How to Enable System Tray Icons in GNOME

Learn how to easily enable system tray icons in the GNOME desktop environment to make it more productive and efficient.

GNOME is a popular desktop environment used by countless Linux enthusiasts worldwide. However, while it offers a streamlined and modern user interface, starting with GNOME 3.26, the developers removed the system tray functionality from the desktop environment.

Yet, this functionality is essential for many users; without it, they can’t rely on the desktop experience they expect. So, in this article, we will explore how to enable system tray icons in GNOME, so you can easily access and manage your favorite applications providing such functionality.

Whether you’re a seasoned Linux user or just getting started with GNOME, this guide will help you customize your desktop environment and improve productivity by returning missing system tray icons functionality. So, let’s get started!

Enable System Tray Icons in GNOME

You need to install an extension to get system tray functionality in the GNOME desktop environment. GNOME extensions are a versatile way to add or modify various functionalities to tailor the desktop environment to your taste and understanding.

The management of extensions in GNOME can be done in different ways. Still, the most straightforward is to use the Extension Manager app – a GUI tool for browsing, installing, and managing GNOME Shell Extensions.

It is likely available as a native package for the Linux distribution you are using, but following the developers’ recommendation, the preferred way to get it is by installing it as a Flatpak app. So let’s do it.

However, if you don’t have Flatpak support on your Linux system and need to add it or want to learn more about how to use it, our dedicated guide on the subject will be handy. Now, back to the topic.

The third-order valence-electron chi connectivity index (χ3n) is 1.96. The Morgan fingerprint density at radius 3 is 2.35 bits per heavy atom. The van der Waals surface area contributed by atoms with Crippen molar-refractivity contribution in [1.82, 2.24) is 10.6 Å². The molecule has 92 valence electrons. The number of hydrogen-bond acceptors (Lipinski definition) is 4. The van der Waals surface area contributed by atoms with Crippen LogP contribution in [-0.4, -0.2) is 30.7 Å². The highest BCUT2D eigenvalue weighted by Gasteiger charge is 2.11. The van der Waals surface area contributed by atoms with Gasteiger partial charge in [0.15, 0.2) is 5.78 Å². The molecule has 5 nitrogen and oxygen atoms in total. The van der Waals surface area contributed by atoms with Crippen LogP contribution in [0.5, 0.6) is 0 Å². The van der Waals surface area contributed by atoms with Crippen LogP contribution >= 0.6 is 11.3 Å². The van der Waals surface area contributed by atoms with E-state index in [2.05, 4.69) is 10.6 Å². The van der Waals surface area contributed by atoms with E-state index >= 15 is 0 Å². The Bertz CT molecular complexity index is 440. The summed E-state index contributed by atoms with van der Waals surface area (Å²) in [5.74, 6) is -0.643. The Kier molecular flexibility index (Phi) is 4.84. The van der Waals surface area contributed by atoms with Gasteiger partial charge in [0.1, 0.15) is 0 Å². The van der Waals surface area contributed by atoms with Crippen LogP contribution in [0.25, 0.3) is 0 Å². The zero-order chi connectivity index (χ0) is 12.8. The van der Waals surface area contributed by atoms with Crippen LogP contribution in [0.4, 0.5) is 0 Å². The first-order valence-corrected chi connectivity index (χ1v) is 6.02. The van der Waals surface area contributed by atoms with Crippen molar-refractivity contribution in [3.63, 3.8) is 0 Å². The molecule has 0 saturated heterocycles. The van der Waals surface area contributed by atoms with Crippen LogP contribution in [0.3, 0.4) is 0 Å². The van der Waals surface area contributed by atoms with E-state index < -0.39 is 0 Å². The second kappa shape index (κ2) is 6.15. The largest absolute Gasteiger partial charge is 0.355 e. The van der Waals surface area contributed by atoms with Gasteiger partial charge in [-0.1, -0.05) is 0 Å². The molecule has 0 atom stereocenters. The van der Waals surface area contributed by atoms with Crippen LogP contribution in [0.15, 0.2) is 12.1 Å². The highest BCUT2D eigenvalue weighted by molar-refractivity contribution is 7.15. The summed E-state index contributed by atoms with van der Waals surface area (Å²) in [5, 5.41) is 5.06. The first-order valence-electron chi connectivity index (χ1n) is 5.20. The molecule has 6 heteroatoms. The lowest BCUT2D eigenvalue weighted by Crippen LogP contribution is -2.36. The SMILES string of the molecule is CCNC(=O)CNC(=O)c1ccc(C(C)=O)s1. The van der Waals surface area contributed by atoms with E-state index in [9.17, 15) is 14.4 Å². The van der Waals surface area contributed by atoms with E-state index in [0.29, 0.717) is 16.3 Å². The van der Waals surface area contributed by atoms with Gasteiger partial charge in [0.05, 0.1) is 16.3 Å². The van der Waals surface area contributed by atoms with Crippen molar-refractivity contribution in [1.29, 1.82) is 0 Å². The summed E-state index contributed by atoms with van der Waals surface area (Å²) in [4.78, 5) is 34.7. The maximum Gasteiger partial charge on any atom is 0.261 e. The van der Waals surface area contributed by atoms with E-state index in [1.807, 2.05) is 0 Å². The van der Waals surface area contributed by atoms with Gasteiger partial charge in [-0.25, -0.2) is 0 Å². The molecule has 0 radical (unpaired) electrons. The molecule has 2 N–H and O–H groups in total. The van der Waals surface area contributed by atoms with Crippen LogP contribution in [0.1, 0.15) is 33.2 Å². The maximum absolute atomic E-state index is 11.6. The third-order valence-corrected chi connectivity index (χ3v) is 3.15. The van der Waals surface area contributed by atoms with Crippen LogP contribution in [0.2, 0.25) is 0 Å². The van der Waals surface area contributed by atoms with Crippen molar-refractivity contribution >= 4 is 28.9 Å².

Open the terminal application and execute the command below:

flatpak install flathub com.mattjakeman.ExtensionManagerCode language: CSS (css)
Install Extension Manager as a Flatpak app.
Install Extension Manager as a Flatpak app.

Then search for “extension” in GNOME’s Dash and launch the application.

GNOME's Dash launcher.
GNOME’s Dash launcher.

Extension Manager will open. Select the “Browse” tab, search for “appindicator,” then install the extension when it appears.

Installing the AppIndicator GNOME extension.
Installing the AppIndicator GNOME extension.

You will be prompted to confirm that the extension has been installed – hit the “Install” button.

Installing the AppIndicator GNOME extension.
Installing the AppIndicator GNOME extension.

AppIndicator is a GNOME extension that integrates Ubuntu AppIndicators and KStatusNotifierItems (KDE’s successor of the systray) into GNOME Shell, including support for tray icons.

That’s it. Apps with support for tray functionality will now be conveniently previewed in GNOME’s system tray area in the top panel, just a click away from interacting with them.

GNOME with system tray functionality.
GNOME with system tray functionality.

As an alternative to the AppIndicator GNOME extension, we recommend trying Tray Icons: Reloaded, which provides comparable features and functionality.


Enabling system tray icons in GNOME is a helpful feature that allows users to access important information and notifications from various applications easily. Although the feature has been removed in recent versions of GNOME, it can still be enabled through extensions, as shown in this guide.

If you would like an in-depth look at how you can add and remove GNOME extensions from your Linux system, visit our guide on the subject. Additionally, our article on the best GNOME extensions can further help you to tailor your GNOME desktop environment entirely to your needs, views, and tastes.

We hope we have been of help to you. Please leave your comments, suggestions, and additions in the section below.

Bobby Borisov

Bobby Borisov

Bobby, an editor-in-chief at Linuxiac, is a Linux professional with over 20 years of experience. With a strong focus on Linux and open-source software, he has worked as a Senior Linux System Administrator, Software Developer, and DevOps Engineer for small and large multinational companies.

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